When most people reference the changing of the family structure, it’s usually a negative connotation—signifying the disintegration of the traditional family. But there’s another force at work changing the family make–up that is as positive as it is powerful, and Christians are among the most likely groups to address this cause. It’s called the adoption movement, but then again, it’s nothing new. Christians have long understood loving the orphan to be part of the mandate of following Jesus.
To commemorate National Adoption Awareness Month, Barna Group presents five things you should know about adoption—what Jedd Medefind, author of the forthcoming Barna FRAME Becoming Home (releasing January 2014) calls one of the most important ways Christians can demonstrate their love for God to a skeptical culture.
1) Today, there are more than 150 million orphans worldwide.
An orphan is defined as a child with at least one deceased parent, and there are 150 million in the world today. There are also 18 million “double orphans,” those who’ve lost both parents, in need of a home. That’s enough to fill a Super Bowl stadium—not just once, but 180 times.
2) While one–quarter of all adults say they have seriously considered adoption, only 2% have actually done so.
Adoption serves one of the world’s greatest needs, but while it’s deeply meaningful, it’s not always easy, for many reasons. And the gap between those considering adoption and those who go actually adopt reflects the many challenges that crop up to prevent needy children from finding homes. Adoption expenses are certainly a factor, but there’s also the emotional toll of the adoption process, the risk factors of behavioral or health issues and more that may deter prospective parents from following through on their inclination to adopt.
3) Practicing Christians are more than twice as likely to adopt than the general population.
While Christians have built a reputation for many of the things they are against, adoption and foster care are emerging as a cause they are for. While only 2% of all Americans have adopted, this rises to 5% among practicing Christians. Practicing Christians are much more likely than others to have seriously considered adoption—38% of practicing Christians say they have, compared to 26% of all adults.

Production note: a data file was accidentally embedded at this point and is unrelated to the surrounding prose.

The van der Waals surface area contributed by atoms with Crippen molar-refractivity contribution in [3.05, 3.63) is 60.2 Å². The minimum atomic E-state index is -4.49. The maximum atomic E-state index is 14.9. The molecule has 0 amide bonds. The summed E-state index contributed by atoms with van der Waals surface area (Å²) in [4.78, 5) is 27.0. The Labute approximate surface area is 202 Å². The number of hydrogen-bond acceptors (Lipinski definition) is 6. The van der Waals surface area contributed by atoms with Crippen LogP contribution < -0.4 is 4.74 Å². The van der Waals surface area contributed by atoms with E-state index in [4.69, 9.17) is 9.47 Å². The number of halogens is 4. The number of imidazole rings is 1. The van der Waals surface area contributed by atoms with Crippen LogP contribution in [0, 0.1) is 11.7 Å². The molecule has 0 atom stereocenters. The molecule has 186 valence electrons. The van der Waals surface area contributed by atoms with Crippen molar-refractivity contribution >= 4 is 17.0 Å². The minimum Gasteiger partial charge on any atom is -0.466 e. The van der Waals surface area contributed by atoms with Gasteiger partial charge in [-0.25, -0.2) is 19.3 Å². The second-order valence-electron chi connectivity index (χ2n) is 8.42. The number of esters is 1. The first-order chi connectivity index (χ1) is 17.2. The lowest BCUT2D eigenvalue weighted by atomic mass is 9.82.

4) The global weight of adoption efforts is carried by just 2% of Americans.
As some of the most privileged people in the world, it’s no surprise that Americans are leading adoption efforts internationally. But when this is put into statistical perspective, this disproportion becomes far more striking: Since American adoptions comprise nearly half of all adoptions worldwide, this means the global weight of adoption efforts rests on the shoulders of the 2% of American adoptive parents.
5) The typical adoptive family is a multi–ethnic one.
The majority of adoptive parents are non–Hispanic white adults (73%), yet non–Hispanic white adopted children are actually the minority (37%). This results in not only a multi–ethnic family portrait, but increasingly multi–ethnic churches as well. This trend may pave the way for renewed cross–ethnic hospitality and reconciliation within today’s Christian community, which remains one of the most ethnically divided parts of U.S. society.
ABOUT THE RESEARCH
This article is based on research as conducted from July 29, 2013 through August 1, 2013, in which 1,000 adults were surveyed online. The survey sample error is +/- 3.1 percentage points at the 95% confidence level.
ABOUT BARNA GROUP
Barna Group (which includes its research division, the Barna Research Group) is a private, non–partisan, for–profit organization under the umbrella of the Issachar Companies. Located in Ventura, California, Barna Group has been conducting and analyzing primary research to understand cultural trends related to values, beliefs, attitudes and behaviors since 1984.
If you would like to receive free e–mail notification of the release of each update on the latest research findings from Barna Group, you may subscribe to this free service at the Barna website (www.barna.org). Additional research–based resources are also available through this website.
© Barna Group, 2013
If you would like to receive free e-mail notification of the release of each update on the latest research findings from Barna Group, you may subscribe to this free service below: